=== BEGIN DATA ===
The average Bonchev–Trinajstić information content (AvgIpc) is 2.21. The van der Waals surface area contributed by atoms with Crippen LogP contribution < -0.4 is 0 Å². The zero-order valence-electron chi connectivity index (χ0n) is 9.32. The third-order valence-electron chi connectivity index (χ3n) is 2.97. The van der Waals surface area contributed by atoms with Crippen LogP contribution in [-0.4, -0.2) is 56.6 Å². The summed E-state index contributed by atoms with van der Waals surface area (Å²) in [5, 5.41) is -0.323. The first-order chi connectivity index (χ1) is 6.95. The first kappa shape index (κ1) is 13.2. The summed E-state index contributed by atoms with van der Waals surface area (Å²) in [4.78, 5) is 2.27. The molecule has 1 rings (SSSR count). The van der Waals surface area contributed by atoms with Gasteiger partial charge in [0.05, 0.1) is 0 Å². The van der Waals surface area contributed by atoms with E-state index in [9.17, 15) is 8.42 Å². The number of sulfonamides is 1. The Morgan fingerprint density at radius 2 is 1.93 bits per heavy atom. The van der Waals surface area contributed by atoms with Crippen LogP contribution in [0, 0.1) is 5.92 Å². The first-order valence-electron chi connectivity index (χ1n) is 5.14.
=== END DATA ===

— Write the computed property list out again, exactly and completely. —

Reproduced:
The average Bonchev–Trinajstić information content (AvgIpc) is 2.21. The van der Waals surface area contributed by atoms with Crippen LogP contribution < -0.4 is 0 Å². The zero-order valence-electron chi connectivity index (χ0n) is 9.32. The third-order valence-electron chi connectivity index (χ3n) is 2.97. The van der Waals surface area contributed by atoms with Crippen LogP contribution in [-0.4, -0.2) is 56.6 Å². The summed E-state index contributed by atoms with van der Waals surface area (Å²) in [5, 5.41) is -0.323. The first-order chi connectivity index (χ1) is 6.95. The first kappa shape index (κ1) is 13.2. The summed E-state index contributed by atoms with van der Waals surface area (Å²) in [4.78, 5) is 2.27. The molecule has 1 rings (SSSR count). The van der Waals surface area contributed by atoms with Gasteiger partial charge in [0.05, 0.1) is 0 Å². The van der Waals surface area contributed by atoms with E-state index in [9.17, 15) is 8.42 Å². The number of sulfonamides is 1. The Morgan fingerprint density at radius 2 is 1.93 bits per heavy atom. The van der Waals surface area contributed by atoms with Crippen LogP contribution in [0, 0.1) is 5.92 Å². The first-order valence-electron chi connectivity index (χ1n) is 5.14.